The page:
HONOLULU, Hawaii (HawaiiNewsNow) - When Kim Binsted raises her hand to her face, it sets off vibrations in her Fitbit.
The University of Hawaii professor designed an app for the fitness tracker to help people remember to stop touching their faces.
And it has a catchy name.
"It's called JalapeNO because it's supposed be like you having jalapeno juice on your hands. You don't want to touch your face or nose," she said.
Studies show people touch their faces up to 25 times an hour. Medical experts want us to break that habit as a defense against coronavirus.
That gave Binsted an idea.
"I thought, 'Maybe I could use my Fitbit to help train me to help stop touching my face,'" she said.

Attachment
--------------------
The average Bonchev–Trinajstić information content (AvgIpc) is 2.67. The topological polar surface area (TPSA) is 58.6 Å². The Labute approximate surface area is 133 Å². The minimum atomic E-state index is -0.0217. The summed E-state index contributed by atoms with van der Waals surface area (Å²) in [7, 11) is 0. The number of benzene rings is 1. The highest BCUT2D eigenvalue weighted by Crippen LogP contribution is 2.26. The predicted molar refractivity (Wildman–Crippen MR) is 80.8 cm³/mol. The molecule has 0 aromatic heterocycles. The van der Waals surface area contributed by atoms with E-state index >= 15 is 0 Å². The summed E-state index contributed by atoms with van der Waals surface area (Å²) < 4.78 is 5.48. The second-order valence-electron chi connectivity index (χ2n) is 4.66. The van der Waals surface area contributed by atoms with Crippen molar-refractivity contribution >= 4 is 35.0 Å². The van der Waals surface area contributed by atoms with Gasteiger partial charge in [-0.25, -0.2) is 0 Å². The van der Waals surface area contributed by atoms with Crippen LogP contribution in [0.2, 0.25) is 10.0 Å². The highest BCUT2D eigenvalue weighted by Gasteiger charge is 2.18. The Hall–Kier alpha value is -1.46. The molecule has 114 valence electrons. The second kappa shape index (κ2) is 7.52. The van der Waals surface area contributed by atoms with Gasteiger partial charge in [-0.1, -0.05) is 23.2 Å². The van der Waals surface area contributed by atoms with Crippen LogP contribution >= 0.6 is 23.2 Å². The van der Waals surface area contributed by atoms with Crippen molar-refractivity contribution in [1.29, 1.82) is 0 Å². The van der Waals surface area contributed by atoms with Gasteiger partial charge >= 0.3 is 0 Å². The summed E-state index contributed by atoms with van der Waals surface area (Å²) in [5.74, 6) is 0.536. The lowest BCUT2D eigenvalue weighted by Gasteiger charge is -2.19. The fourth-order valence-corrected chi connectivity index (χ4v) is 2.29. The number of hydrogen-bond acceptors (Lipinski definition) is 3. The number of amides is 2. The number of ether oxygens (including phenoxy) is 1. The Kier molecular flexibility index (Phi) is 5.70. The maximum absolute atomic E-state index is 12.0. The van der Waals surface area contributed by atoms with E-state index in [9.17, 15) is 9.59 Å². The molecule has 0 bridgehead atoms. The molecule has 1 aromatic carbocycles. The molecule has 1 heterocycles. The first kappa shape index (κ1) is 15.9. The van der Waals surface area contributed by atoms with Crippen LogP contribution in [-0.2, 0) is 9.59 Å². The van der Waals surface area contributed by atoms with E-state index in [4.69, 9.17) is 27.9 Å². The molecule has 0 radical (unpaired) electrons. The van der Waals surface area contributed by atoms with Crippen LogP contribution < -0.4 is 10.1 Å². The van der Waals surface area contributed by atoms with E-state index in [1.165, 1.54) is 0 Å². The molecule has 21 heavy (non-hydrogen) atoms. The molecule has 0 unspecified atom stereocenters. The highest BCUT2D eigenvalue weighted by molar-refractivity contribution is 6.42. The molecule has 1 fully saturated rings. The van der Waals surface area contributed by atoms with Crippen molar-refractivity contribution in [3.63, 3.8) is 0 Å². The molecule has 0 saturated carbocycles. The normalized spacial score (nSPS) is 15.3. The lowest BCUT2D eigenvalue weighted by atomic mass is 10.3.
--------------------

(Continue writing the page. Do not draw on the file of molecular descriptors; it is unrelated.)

Binsted teaches a class on designing for mobile devices. She also worked on the simulated Mars mission.
It took her only a couple of days to create the app that tracks the orientation of the wearer’s hand as at rises toward their face.
"I had to experiment a lot with hand positions to make sure I was getting them in the right range," she said.
Get the Fitbit too close to your face and you feel a pulse and hear a faint beeping sound.
"After wearing it for a day I found that my left hand was not going anywhere near my face," she said.
She also found her right hand wasn’t involuntarily touching her face either. The app works no matter which wrist the Fitbit is on.
She’s tested it on friends.
“To get it you go to Jalapenoapp.com and it will redirect you to the Fitbit page where you can download it with a click,” she said.
The JalepeNO app only costs 99 cents. Binsted said some of the proceeds will go to the Hawaii Foodbank.
She’s also working on a version for the Apple Watch.